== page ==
# Identify the maximum voltage that can be applied across a Zener, MOSFET and transistor

In many Zener diode datasheets, I have seen that in the Absolute Maximum Ratings section, they don't include the Maximum Voltage that can be applied to the Zener diode. If the applied voltage crosses the Zener breakdown voltage, then the voltage will start to conduct and will enter in the reverse breakdown region.

The datasheet only include maximum power dissipation, thermal, temperature and maximum forward voltage information.

I want to understand why the maximum voltage rating is not provided in the Zener diode datasheet.

My questions:

1. How to find the maximum voltage that can be applied across a Zener? Should I reverse calculate the maximum zener voltage from the maximum power dissipation rating provided in the datasheet? If so, could you provide an example?
2. For a transistor/MOSFET, the maximum voltage that can be applied across it, would be the maximum collector-emitter or drain-source voltage, right?

Edit :

• Please provide a data sheet link. Apr 26, 2020 at 8:02
• Provided the datasheets of the components. Apr 26, 2020 at 8:06

The rated Zener breakdown voltage IS the maximum voltage that can or should be applied. If you try to apply more voltage, the current will increase (theoretically) without limit, exceed the device's power rating and destroy it. The maximum current can be calculated by the Zener voltage and the maximum power rating by P = IV, or I = P/V.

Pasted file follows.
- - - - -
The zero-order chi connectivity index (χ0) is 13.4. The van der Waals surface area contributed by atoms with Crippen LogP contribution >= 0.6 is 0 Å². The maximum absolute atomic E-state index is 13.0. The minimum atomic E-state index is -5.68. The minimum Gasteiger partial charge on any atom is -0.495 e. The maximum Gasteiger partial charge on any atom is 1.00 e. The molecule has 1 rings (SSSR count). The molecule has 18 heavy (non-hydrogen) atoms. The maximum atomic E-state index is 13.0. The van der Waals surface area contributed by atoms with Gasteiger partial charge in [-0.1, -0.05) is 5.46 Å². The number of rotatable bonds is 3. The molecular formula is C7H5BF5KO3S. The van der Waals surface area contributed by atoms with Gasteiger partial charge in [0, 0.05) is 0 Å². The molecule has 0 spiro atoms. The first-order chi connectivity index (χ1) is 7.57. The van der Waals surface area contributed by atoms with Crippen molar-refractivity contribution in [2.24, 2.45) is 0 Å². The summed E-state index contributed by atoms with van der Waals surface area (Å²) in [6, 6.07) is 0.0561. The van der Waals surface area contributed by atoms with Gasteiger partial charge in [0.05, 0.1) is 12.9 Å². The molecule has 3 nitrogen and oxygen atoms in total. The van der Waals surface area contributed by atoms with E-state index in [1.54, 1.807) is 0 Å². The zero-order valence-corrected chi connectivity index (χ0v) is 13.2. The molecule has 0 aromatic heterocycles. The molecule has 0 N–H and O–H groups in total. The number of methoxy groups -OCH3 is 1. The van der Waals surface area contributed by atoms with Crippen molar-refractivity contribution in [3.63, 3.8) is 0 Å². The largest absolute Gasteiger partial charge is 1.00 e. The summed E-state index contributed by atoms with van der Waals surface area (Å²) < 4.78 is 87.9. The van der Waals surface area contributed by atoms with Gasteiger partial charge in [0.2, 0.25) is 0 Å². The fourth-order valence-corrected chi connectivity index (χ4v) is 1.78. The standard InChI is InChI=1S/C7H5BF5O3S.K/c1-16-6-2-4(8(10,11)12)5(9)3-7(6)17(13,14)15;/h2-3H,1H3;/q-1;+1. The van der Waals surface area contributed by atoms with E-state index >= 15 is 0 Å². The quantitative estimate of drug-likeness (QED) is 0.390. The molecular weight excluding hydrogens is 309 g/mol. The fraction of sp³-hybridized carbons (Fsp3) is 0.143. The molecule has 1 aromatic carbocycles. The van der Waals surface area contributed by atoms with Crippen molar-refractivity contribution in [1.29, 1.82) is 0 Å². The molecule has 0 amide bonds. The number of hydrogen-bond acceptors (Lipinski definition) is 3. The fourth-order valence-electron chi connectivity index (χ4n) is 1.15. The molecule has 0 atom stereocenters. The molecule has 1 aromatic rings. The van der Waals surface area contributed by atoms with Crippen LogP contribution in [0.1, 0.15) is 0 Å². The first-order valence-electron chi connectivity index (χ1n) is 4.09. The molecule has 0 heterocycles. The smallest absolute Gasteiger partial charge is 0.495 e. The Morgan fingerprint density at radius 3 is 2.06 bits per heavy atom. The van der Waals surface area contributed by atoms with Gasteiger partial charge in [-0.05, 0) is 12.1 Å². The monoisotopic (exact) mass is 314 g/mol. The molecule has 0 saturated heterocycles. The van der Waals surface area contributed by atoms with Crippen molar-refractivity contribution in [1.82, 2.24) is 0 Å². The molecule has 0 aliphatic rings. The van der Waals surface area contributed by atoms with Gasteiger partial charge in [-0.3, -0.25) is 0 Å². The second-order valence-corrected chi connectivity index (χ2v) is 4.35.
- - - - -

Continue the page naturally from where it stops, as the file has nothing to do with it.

A Zener diode id typically powered through a resistor or a constant-current source, and maintains its rated voltage across it, and thus is commonly used for voltage regulation.

A bipolar transistor and mosfet have three terminals, and thus have several ratings for the maximum voltages between the different terminals.

• From what I understand, If the Zener Breakdown Voltage is 36V, and its Zener Maximum Power Dissipation is 300mW, the maximum current that can flow through the device during the zener breakdown condition is 8.3mA? Apr 26, 2020 at 7:35
• @Newbie. In practice it would be prudent to derate the device, so as to provide a safety margin before failure occurs. How much derating is up to you. Suggest starting at 20% Jan 20 at 16:25

Zeners are designed to operate in breakdown. Thus hotspots must be avoided.

MOSFETS and Bipolars are not designed to operating in breakdown, tho I've seen schematics using the 2N2169 NPN (Jim Williams of LTC uses this device) in a sub-nanosecond pulse generator, where the avalanche performance (a breakdown mode) produces the fast onset of charge movement and hence the fast edge.

I suspect your performance with such a circuit will strongly depend on who manufactured the transistor, given the avalanche speed is not spec'd in datasheets.

It is not robust to specify a maximum voltage across a zener since it is designed operate in breakdown, and has a very sharp curve.

For instance, if you have a '10 V' zener, applying 9.9 V will result in negligible current, and the zener will be ineffective. Applying 10.1V would result in a very large current, possibly over the thermal rating (I*V) of the zener.

Consider that the '10 V' may change (with temperature or different samples) -- some could conduct a very large current at 10.0 V, others a negligible current. Therefore specifying voltage is not very useful.

Conversely, specifying a maximum current in a zener (which is intended to operate in breakwdown) allows accurate calculations of power dissipation, and is reasonably independent of the precise breakdown voltage (9.9, 10.0, 10.1 etc.).

On the other hand, FETs and BJTs are not generally designed or intended to operate in breakdown -- you want negligible current at high voltages across the device. So the max. V is specified at the lowest V where the junction (at any temperature and sample-sample variation) would begin to conduct.

Some power FETs are specified for unclamped inductive switching (UIS) where breakdown is allowed; generally the specific BV is not critical as long as it is greater than some minimum value (which is the specified maximum DC (continuous) applied voltage).